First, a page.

Gutierrez, who wrote Snakes on a Plane, created the role of Elektra Luxx with Gugino in mind. But the two agreed that the film would be ill served by nudity or gratuitous skin-flick realism. “You can’t do that with a movie if you want to keep a certain level of lightness,” she says. The same might be said of their relationship—something Gugino learned when she was filming a steamy scene with Simon Baker in Judas Kiss. Gutierrez was directing, and almost as soon as the camera started rolling, “he yelled, ‘Cut, cut, cut!’” says Gugino. “I was like, ‘But we didn’t finish our lines.’ And Sebastian was like, ‘Yeah, yeah—we’ll make the scene work.’ So now we have a running joke: In any of the things we work on together, I’m either a lesbian or I don’t have sex onscreen.”
We’ve taken a seat at a wrought-iron table in the lush backyard. She and Gutierrez have lived here for the last six years. The place was built in 1927 by the Chandlers, the powerful family who founded the Los Angeles Times and helped shape the city. The house later served as the consulate for a Western European democracy. (Fearing attention from those tourist vans, Gugino asked us not to reveal too much.) “Alfred Hitchcock used to come to parties here,” she says. “We’ve always wanted to host a film noir party, with a fake corpse facedown at the bottom of the pool and everything. It’s such a hidden little piece of L.A. history.”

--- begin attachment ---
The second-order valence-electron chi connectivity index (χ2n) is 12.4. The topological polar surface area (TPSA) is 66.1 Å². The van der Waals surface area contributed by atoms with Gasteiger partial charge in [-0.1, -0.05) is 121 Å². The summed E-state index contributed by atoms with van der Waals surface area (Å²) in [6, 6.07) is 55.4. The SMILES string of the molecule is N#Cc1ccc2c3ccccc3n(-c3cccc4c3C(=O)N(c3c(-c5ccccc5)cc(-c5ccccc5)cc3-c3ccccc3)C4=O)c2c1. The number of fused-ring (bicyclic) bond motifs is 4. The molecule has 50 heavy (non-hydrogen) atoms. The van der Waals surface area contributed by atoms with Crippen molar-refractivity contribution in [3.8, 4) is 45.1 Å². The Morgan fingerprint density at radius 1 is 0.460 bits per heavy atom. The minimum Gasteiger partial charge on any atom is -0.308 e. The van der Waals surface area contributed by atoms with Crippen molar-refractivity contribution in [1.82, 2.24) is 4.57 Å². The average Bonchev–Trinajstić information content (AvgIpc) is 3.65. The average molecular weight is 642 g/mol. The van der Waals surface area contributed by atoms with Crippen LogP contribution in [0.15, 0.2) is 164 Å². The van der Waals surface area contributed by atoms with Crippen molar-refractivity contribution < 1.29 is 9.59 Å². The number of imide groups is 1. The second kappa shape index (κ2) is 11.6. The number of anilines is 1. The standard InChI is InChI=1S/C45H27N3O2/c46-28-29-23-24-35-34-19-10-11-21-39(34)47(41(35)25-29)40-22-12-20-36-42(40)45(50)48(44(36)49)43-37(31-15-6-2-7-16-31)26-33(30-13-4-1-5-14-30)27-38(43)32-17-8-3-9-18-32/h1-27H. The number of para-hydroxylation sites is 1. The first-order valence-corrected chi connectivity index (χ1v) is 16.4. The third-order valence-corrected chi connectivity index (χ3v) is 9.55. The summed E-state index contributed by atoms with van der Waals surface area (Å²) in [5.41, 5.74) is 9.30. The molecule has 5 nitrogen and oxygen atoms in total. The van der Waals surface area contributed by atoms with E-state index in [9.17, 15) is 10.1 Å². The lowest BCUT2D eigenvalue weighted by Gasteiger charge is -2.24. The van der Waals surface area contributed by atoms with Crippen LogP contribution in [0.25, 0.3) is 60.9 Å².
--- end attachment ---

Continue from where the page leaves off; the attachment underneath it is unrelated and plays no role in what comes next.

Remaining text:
Gugino was born in Sarasota, Florida, one of three children of an orthodontist father and a homemaker mother. In 1988, at the age of 16, she moved into the L.A. home of her uncle and aunt (Carol Merrill, who was a model on Let’s Make a Deal) and got permission from the courts to work on set without a guardian, usually a requirement for child actors. New in town, with a last name that no one could pronounce (it’s Goo-jeen-o), she considered adopting her mother’s maiden name, Burgess, but “my Italian father would have died if I did that,” she says. The name didn’t deter casting directors, who picked her for TV roles in ALF, Who’s the Boss?, and Falcon Crest, to name a few. In 1993, she landed a starring movie role opposite Pauly Shore in Son in Law. She’s been busy in Hollywood ever since, landing 60-plus roles on TV and in movies, from Spin City and Chicago Hope to her own short-lived drama, Karen Sisco.
Of the many characters she’s portrayed, one of her favorites is Ari Gold’s nemesis in Entourage. “The show’s producers wanted someone smart and complex, not a one-note bitchy thing,” she says. “They wanted someone who is strong and sexy and doesn’t make apologies for herself. As a woman, you rarely get direction like that. Usually you’re asked to soften up or to be cold and take on the worst characteristics of men.” Gugino drew from a few female agents she knows, but, she says, “the role was written well enough that there wasn’t anything I wanted to change. It was spot-on.”
She looks at her phone and realizes she’s late for another meeting. Tomorrow Gugino will be on a plane to Vancouver, where she’s filming her latest project, Sucker Punch, a film by 300 director Zack Snyder. She stars as a psychiatrist in the 1960s—as well as a “Polish dominatrix-slash-choreographer-slash-madam. There’s singing and dancing, too,” she says, admitting that she felt somewhat “schizophrenic” researching the part. But, as Gugino says, in her line of work “you have to mix it up. I want to be able to do this for the rest of my life. I’m aware that there isn’t a big role that would change my career. And that’s fine. As long as it affords me a shot at the best parts.”